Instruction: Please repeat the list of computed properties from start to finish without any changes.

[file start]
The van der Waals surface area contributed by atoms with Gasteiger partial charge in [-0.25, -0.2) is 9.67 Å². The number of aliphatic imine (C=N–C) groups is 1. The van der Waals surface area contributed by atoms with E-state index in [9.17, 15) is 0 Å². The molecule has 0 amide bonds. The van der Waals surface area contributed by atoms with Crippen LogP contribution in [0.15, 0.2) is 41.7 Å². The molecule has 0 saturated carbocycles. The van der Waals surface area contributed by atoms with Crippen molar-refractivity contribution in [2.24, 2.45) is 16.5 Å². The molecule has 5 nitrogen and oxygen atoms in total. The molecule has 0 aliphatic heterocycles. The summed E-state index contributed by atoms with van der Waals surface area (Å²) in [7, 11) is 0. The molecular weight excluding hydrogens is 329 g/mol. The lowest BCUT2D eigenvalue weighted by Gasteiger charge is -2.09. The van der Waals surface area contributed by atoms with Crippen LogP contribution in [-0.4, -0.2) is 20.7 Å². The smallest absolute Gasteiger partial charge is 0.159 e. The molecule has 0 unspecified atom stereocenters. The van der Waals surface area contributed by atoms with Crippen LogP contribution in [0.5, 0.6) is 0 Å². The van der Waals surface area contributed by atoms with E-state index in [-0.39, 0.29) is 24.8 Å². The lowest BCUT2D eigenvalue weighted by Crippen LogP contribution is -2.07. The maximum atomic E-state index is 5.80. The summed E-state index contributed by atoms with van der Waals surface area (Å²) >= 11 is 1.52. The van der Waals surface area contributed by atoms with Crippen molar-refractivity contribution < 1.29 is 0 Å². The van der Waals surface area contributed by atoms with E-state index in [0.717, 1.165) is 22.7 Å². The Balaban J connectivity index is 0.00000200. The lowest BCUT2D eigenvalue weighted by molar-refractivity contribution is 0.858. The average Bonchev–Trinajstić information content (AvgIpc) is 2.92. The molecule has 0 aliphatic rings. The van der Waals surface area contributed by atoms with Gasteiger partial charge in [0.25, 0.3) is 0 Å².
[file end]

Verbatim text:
The van der Waals surface area contributed by atoms with Gasteiger partial charge in [-0.25, -0.2) is 9.67 Å². The number of aliphatic imine (C=N–C) groups is 1. The van der Waals surface area contributed by atoms with E-state index in [9.17, 15) is 0 Å². The molecule has 0 amide bonds. The van der Waals surface area contributed by atoms with Crippen LogP contribution in [0.15, 0.2) is 41.7 Å². The molecule has 0 saturated carbocycles. The van der Waals surface area contributed by atoms with Crippen molar-refractivity contribution in [2.24, 2.45) is 16.5 Å². The molecule has 5 nitrogen and oxygen atoms in total. The molecule has 0 aliphatic heterocycles. The summed E-state index contributed by atoms with van der Waals surface area (Å²) in [7, 11) is 0. The molecular weight excluding hydrogens is 329 g/mol. The lowest BCUT2D eigenvalue weighted by Gasteiger charge is -2.09. The van der Waals surface area contributed by atoms with Crippen LogP contribution in [-0.4, -0.2) is 20.7 Å². The smallest absolute Gasteiger partial charge is 0.159 e. The molecule has 0 unspecified atom stereocenters. The van der Waals surface area contributed by atoms with Crippen LogP contribution in [0.5, 0.6) is 0 Å². The van der Waals surface area contributed by atoms with E-state index in [-0.39, 0.29) is 24.8 Å². The lowest BCUT2D eigenvalue weighted by Crippen LogP contribution is -2.07. The maximum atomic E-state index is 5.80. The summed E-state index contributed by atoms with van der Waals surface area (Å²) >= 11 is 1.52. The van der Waals surface area contributed by atoms with Crippen molar-refractivity contribution < 1.29 is 0 Å². The van der Waals surface area contributed by atoms with E-state index in [0.717, 1.165) is 22.7 Å². The Balaban J connectivity index is 0.00000200. The lowest BCUT2D eigenvalue weighted by molar-refractivity contribution is 0.858. The average Bonchev–Trinajstić information content (AvgIpc) is 2.92. The molecule has 0 aliphatic rings. The van der Waals surface area contributed by atoms with Gasteiger partial charge in [0.25, 0.3) is 0 Å².